We think that there’s a real risk in the latter:

We can become so accustomed to “thinking big” that we forget about the individuals (and their lives) who are supposed to be at the very heart of the change we’re trying to bring about in the world.

That’s why we believe that (in impact at least) data and storytelling are two elements that cannot be separated from one another.

To further impact policies and advocate for them to policymakers, we need to accumulate data showing that impact approaches work. But if we neglect to tell the stories of those who belong at the center of this narrative, we’ve done them – and the whole movement – a big disservice.

This is a big objective. We’re working on it.

And Here Are Some Values That Matter To Us

We believe in absolutely transparency around impact data and are committed to helping the impact ‘ecosystem’ open-source the data that it generates.

For that reason, we try to ensure that the perfect never becomes the enemy of the good.

We are transparent about highlighting when datasets are several years ago.

But because we still feel that they are instructive and relevant, they are included in our analyses.

(We’re also on Github)

If you’re reading this, you’re an impact stakeholder.

Even if you can’t read, you’re one too.

We believe that everyone who calls this spinning globe home has a vested interest in seeing it survive.

While we try our best to be positive, we strenuously dislike the idea that impact should be a “top-down movement” targeting (exclusively) the attention of big donors, financiers, and policymakers.

We believe that that exclusionary line of thought is a strategic mistake and that impact needs to engage widely with those it is trying to help to advance its mission.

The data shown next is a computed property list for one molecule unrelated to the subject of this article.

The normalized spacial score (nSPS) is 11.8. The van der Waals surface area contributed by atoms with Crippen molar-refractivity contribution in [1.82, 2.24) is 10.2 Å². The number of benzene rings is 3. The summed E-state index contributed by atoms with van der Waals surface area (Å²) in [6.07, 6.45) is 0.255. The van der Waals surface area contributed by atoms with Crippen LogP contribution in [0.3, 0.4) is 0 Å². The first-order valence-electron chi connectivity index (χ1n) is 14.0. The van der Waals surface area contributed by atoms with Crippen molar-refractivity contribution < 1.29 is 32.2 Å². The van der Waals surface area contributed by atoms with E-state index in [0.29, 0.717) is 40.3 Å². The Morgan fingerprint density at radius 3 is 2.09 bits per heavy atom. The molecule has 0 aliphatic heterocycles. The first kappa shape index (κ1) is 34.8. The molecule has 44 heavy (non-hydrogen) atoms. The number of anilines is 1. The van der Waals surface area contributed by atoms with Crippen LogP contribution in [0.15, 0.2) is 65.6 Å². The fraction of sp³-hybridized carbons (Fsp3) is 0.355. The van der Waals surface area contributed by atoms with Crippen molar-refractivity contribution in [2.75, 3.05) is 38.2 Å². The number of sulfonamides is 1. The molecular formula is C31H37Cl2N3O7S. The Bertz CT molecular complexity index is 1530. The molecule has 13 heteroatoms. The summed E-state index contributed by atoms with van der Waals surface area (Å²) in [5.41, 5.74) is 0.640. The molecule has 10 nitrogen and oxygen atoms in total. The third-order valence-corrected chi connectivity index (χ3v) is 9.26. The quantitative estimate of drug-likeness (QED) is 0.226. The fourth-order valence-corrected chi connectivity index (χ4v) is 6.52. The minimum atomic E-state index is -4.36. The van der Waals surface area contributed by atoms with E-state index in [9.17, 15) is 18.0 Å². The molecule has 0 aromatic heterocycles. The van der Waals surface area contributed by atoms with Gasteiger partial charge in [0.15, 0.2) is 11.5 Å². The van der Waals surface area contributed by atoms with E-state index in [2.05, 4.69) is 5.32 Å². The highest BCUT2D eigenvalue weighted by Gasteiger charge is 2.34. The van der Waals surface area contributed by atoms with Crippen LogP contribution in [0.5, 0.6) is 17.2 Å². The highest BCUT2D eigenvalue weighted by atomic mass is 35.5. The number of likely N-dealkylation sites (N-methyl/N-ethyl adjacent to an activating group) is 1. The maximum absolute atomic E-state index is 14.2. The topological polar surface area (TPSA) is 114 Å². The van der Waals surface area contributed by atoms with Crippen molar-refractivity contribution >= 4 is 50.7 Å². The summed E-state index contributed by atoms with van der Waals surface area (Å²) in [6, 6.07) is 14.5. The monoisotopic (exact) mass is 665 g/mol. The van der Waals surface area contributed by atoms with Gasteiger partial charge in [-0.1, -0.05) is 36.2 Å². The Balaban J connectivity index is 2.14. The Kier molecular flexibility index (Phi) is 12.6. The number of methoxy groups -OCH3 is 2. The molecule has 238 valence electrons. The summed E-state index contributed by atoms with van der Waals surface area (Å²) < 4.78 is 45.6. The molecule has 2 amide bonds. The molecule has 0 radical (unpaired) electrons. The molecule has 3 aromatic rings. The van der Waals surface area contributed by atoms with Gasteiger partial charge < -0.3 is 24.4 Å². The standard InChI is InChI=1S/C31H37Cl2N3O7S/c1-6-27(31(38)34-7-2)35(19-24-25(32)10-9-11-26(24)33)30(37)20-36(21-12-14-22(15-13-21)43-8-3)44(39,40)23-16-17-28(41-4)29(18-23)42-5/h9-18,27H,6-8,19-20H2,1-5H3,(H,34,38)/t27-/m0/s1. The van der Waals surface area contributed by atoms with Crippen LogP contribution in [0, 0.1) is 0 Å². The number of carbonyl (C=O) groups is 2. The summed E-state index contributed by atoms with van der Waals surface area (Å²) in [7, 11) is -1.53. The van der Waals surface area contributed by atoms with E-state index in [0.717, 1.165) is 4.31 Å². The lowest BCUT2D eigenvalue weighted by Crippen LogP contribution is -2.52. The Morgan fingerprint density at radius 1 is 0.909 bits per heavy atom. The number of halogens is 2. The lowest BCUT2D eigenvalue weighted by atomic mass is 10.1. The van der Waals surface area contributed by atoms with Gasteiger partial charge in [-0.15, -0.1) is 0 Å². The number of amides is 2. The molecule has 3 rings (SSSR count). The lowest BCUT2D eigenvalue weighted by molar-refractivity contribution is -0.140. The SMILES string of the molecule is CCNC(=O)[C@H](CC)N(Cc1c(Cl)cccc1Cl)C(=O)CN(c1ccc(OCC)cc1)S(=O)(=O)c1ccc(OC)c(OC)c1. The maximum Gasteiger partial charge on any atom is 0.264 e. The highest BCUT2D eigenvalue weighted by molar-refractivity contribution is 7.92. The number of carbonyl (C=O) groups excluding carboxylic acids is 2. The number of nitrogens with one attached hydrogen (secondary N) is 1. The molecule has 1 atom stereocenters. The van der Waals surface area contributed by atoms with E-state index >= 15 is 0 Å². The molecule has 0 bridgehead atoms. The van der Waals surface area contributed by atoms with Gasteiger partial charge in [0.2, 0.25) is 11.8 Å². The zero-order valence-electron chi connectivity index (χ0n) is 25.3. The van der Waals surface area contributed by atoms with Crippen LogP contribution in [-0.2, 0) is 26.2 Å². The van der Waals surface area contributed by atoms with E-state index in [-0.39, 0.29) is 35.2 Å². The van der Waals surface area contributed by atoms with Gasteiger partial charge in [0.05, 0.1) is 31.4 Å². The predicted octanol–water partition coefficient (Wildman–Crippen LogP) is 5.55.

In light of that, while we love the work that many talented people in academia and think tanks are doing, we think that impact needs to be brought to the attention of a much wider group of stakeholders: the general public.

We try our best to highlight what we think is interesting in this space and bring it to the attention of journalists and other groups.

The purpose of this website is not to portray a portrait of impact as field of unremitting success. Nor to suggest that every idea that impact investing proposes, or has proposed, is flawless.

Much as impact data can prove instructive as to what approaches do work, it has also proven helpful in flagging interventions and methodologies that were less useful.

Analysis that is critical or probative of the merits of specific interventions is more than welcome.

The key, as we see it, is encouraging analysis and discussion about what impact is doing among a community of stakeholders that stretches far beyond the impact investing world.

ImpactDB wishes to thank the following individuals:

  • Sir Ronald Cohen for allowing us to dedicate time to initiating this project
  • Everyone who has generously agreed to allow us to reproduce their data on this website including INDIGO, NZDPU, and others.
  • ImpactDB uses CrunchyBridge as an external managed data provider.

    The database backing the data store is located in a computing region in Germany.

    Our Data Stack

    What we’re using over and under the hood to make this all work.

    We have not received any discount or inducement to share these logos.

    We just like all these companies (and technologies) and wanted to give them a digital thumbs up.

    We Think That These Guys Are Pretty Great Too 🙂

    Again, we just like to pass on recommendations to tech resources that are serving us well: